Essays on exchange-traded funds
Romero Pérez, Herminio
MetadataShow full item record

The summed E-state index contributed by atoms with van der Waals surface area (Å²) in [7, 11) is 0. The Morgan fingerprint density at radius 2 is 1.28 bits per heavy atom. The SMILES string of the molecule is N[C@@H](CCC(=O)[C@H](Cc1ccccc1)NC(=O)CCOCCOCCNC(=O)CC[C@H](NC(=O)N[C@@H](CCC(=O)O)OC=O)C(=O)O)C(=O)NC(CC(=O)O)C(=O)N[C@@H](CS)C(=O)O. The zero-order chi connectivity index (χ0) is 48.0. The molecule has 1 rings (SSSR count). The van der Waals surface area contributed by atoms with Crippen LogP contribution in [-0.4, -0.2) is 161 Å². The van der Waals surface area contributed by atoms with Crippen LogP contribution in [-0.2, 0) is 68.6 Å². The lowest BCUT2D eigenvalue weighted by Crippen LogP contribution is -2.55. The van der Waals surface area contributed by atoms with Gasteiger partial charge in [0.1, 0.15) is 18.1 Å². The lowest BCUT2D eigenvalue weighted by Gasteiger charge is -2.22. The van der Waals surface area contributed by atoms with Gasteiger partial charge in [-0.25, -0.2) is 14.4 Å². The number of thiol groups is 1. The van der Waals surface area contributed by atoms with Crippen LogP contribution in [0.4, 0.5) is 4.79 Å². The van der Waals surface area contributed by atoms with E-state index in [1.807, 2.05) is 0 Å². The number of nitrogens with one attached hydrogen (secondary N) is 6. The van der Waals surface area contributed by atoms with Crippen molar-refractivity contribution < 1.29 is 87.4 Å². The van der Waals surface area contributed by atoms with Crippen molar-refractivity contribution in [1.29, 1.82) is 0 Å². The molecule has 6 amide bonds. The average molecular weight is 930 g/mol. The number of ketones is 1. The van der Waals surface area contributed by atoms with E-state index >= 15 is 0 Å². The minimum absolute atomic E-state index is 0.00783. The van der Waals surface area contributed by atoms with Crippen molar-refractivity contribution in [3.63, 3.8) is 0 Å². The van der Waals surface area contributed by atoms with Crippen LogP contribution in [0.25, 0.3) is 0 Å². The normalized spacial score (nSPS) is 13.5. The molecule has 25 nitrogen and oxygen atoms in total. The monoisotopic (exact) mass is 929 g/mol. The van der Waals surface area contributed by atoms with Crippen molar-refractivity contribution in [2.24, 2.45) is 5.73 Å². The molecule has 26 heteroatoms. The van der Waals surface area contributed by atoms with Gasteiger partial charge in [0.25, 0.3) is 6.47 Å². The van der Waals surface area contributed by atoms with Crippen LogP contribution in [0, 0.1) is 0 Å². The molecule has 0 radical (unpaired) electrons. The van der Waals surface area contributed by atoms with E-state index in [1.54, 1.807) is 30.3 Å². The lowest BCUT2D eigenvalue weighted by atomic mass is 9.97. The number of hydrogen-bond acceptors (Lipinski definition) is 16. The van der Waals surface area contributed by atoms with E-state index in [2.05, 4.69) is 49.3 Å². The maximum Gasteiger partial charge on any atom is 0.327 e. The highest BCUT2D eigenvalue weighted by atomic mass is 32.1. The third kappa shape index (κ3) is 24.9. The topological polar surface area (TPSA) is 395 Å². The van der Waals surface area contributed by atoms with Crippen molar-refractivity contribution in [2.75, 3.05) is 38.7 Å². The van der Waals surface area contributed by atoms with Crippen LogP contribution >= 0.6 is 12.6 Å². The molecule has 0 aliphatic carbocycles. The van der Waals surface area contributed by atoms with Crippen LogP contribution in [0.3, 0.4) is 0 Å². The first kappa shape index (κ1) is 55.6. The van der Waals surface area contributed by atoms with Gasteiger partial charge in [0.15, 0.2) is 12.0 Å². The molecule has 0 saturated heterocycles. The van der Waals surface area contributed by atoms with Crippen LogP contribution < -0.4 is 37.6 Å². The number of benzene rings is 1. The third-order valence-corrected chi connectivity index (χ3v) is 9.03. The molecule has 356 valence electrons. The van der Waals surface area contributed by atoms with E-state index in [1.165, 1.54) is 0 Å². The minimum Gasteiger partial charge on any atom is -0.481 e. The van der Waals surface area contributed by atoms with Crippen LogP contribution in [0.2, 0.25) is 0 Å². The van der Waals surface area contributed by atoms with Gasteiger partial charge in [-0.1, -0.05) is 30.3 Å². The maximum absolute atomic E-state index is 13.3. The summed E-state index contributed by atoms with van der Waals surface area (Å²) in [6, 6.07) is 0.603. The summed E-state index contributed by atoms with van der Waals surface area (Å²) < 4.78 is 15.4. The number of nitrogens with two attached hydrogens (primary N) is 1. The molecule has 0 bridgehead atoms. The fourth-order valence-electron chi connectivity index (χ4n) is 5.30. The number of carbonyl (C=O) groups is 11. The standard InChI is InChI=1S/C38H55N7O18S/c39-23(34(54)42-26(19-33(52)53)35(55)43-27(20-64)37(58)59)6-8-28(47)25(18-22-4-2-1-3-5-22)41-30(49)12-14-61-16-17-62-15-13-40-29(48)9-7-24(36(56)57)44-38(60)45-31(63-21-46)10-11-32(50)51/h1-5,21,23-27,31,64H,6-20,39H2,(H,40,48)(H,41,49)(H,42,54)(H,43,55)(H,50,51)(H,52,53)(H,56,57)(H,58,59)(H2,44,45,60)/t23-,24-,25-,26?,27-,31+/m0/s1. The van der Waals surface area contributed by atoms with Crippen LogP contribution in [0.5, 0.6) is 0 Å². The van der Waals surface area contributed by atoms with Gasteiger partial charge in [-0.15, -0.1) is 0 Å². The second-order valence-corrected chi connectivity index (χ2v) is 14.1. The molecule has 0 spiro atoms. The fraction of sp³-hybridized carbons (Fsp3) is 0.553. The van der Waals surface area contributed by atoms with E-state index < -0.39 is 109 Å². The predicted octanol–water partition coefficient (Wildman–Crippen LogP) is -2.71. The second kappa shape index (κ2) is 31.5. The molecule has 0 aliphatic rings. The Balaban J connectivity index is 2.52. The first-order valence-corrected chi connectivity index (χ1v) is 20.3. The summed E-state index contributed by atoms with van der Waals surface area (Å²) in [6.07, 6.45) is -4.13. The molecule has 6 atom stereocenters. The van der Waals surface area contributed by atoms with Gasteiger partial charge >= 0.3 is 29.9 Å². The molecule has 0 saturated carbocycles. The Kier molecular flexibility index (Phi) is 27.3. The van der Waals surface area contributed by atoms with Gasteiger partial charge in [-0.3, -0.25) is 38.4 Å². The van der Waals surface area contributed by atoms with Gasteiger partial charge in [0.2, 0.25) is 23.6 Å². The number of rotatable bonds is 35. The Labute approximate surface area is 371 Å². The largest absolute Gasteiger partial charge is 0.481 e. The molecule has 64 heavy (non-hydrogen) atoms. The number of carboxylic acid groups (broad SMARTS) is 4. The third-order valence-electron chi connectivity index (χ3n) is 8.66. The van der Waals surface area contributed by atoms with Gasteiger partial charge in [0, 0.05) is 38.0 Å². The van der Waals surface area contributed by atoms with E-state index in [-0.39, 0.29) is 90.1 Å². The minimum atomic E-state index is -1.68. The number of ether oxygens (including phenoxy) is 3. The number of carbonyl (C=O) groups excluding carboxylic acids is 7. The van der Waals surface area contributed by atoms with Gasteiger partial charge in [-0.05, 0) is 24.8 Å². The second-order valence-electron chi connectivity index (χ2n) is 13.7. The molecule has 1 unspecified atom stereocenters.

The dissertation consists of two essays about Exchange-Traded-Funds (ETFs). An ETF is an investment company with shares that trade intraday on stock exchanges at market-determined prices. ETFs offer investors a proportionate share in a portfolio of stocks, bonds, or other securities. Typically, the investment objective is to match designated market indexes and attempt to achieve the same investment return as those market indexes. Essay 1 is titled “A look at side-by-side management: Evidence from ETFs and mutual funds”. This essay studies the case when a mutual fund family simultaneously offers (side-by-side management) index mutual funds and index exchange-traded funds (ETFs), which track the same index. There is an examination of the flow of funds to each investment vehicle for two groups: a group of funds where the index mutual fund was created before the index ETF; and a group of funds where the index mutual fund and ETF inception date is the same. The study find that index ETFs and index mutual funds are complements for both groups considered. A possible explanation is that investors that decide to invest in an index divide their investment money between both investment vehicles. Essay 2 deals with “Causes for the mortality of Exchange-Traded Funds”. An Exchange-Traded Fund (ETF) is a relatively new investment product that has gained the attention of investors and academics by combining some of the features of its predecessors, like mutual funds or closed-end funds. Since the creation of the first ETF trading in US markets in 1992, the ETF industry have continuously growing in the number of ETFs and the asset under management, particularly during the years 2000 to 2008. A significant episode in the ETF industry is the fact that 50 ETFs were liquidated during the year 2008. This study tries to identify the factors related to the closing of these ETFs by comparing the sample of liquidated ETFs to a matched sample of active ETFs at the end of 2008. The ETF Liquidity and the Tracking error are the factors with the highest statistical significance. The ETF return and Index returns are also associated with the liquidations. The values of the explanatory variables associated with higher probabilities of liquidation are the lower liquidity values, higher tracking errors, and higher ETF and Index returns. We find evidence that ETFs market makers are profiting from the creation of new ETFs shares just before liquidating the ETFs shares at a premium.